The Mountain in the Sea does not answer all the dilemmas that it poses; it is all about probing the questions it asks as fully as possible, and also about the limits of our ability both to understand and to act. It is also about the extent and the limits of empathy, and how it can survive against the background of a human society still dominated by greed and by severe power imbalances. Have human beings ever encounter a different society that they did not destroy, or at least subsume? If Europeans have done this to other human ethnic groups, the what can we expect in the case of an encounter with an intelligence, and a collective society, that is not human at all? All the narrative strands are woven together, and the novel reaches a point of narrative culmination and conclusion — if not an intellectual conclusion to complex issues that it works hard to keep open. The novel is quite lucid, and at the same time beautiful and strange. It demonstrates the point that I first learned from Seo-Young Chu’s important book Do Metaphors Dream of Literal Sleep?: that the “cognitive estrangement” central to science fiction is a matter of content, rather than one of form. The Mountain in the Sea is emotionally compelling, but its ideas continue to reverberate in your mind after you have finished reading it.

Jean- Luc Godard, 1930-2022

RIP Jean-Luc Godard.

I can truthfully say that no artist or writer, in any medium, has had anywhere near as great an influence on my tastes and interests, and indeed on my life altogether, as Godard. I first encountered his work as a freshman in college (1971-1972). One evening, I went (pretty much at random, without any idea of what to expect) to a screening of PIERROT LE FOU. I was entirely shaken up and flabbergasted by seeing it (I am not sure I am using the correct words; most accurately, I was bouleversé, a French word that doesn’t have quite the right nuance in English translation). It was confusing, yet compelling; it echoed all sorts of movies that I had previously seen, but also seemed entirely fresh and new. I really didn’t know what to think, or how to parse the experience of seeing this film. So a few weeks later, they were showing another Godard film, and I went to see it. It was WEEKEND. This time, I felt like my head was going to explode. It was like being thrust into an entirely new and different universe.

Seeing those two Godard movies, at the age of 17, was a conversion experience, a rebirth — or at least, the closest I have ever come to such things. Those movies completely remade my aesthetic, and indeed existential, sense of myself, and of the world. They turned me into a cinephile, and ultimately into a film studies professor. And they colored my view of all other things — my other sensibilities, aesthetic attractions, philosophical interests, and so on. Godard’s movies, more than any other works of art, helped make me into the person I still am, today.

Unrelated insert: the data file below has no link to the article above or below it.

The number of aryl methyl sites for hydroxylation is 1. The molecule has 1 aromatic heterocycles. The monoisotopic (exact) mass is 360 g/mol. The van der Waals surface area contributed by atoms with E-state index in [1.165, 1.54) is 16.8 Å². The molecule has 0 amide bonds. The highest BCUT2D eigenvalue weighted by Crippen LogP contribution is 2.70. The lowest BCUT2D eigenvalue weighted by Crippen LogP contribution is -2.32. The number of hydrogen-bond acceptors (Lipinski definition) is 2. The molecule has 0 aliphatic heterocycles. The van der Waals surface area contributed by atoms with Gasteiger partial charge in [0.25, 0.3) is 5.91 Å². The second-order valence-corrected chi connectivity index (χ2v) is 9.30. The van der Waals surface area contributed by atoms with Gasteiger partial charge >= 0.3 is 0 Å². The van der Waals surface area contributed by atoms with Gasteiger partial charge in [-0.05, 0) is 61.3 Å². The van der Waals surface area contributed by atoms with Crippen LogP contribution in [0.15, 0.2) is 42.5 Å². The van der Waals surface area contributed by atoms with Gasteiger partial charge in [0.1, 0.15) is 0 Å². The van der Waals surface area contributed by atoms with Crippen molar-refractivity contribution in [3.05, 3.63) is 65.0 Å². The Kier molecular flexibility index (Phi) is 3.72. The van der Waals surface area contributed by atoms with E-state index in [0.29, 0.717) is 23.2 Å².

Today, there are other movies I value more highly (Godard wasn’t on my ten-best-of-all-time list that I sent off to Sight and Sound). I continue to love Godard’s early films, but I feel much more ambivalence about his subsequent work (always worth seeing, always producing insights, and yet also leaving me cold in other respects — I think that Godard’s modernism remained attached to an older world, in some ways very distant from the concerns of the 21st century). But for all that, I remain at heart Godardian; or, to put this in a different (Badiou-style) language, I cannot help but remain faithful to the Godard-event.

(first posted on Facebook, but re-posted here)

Neon Yang, The Genesis of Misery

Neon Yang’s The Genesis of Misery is an intriguing and twisty space opera. Yang is a nonbinary speculative fiction writer from Singapore.

The book is apparently the first volume of a trilogy, the idea behind which Yang has described on twitter as “Joan of Arc, BUT GUNDAM”. That is a pretty accurate characterization. We have a galactic empire, with travel between star systems provided by wormholes. But it all has a basis that seems more religious than scientific — in this way, the novel tends more towards what is sometimes called “science fantasy” than towards “hard” science fiction.

The novel’s backstory is that, centuries ago, when human beings first explored interstellar space, they became mentally and physically ill as a result of contact with, or contamination by, what they call the “nullvoid”, which seems to be something like the “quantum foam” or “dark energy” of spacetime itself. The nullvoid first foments madness, and then causes physical deterioration. The first human beings to explore interstellar space were also betrayed by their spaceship’s AI. which (HAL-like) sought to pursue the mission by killing all the human beings conducting it.

But the human explorers were saved by the intervention of some apparently godlike agency called the Larex Forge or the Demiurge. The survivors of the mission, now remembered as “Saints”, or as the eight Messiahs, were blessed by dream visions, which taught them how to manipulate certain materials known as “holy” stones to fend off the nullvoid. The various types of holy stones now run nearly all human technology; AIs of any sort are banned. The result is a despotic galactic empire dominated by the two (secretly conflicting, or jockeying for power against one another) authorites of Church and State. There are also enemies, known to the Faithful as Heretics, who deny the divine and seek to find scientific explanations for all these phenomena (and also seem to be less phobic about AI). The Faithful and the Heretics are engaged in a perpetual war.

As for the spaceships — or at least the space warships — in the novel, they are all more or less giant mecha (hence the Gundam premise). The are described, at least on the Faithful side of the confilct, as “seraphs” or “archangels.” A pilot is ensconced in a ship, and binds with it so that they feel like the the ship’s limbs are extensions of their own (except they often have six or eight limbs instead of four). Space battles (of which there are a good number in the course of the novel) are an odd sort of physical combat. Nothing happens at a distance. Instead, the mecha ships grapple with one another, their limbs physically bashing and trying to cut into one another. Not having been a gundam/mecha fan in my childhood, I am not really sure about the emotional resonances of all this; I am sure there are aspects of it that I am not catching. But the space battles are described grippingly enough that it still works for me without this extra layer of understanding.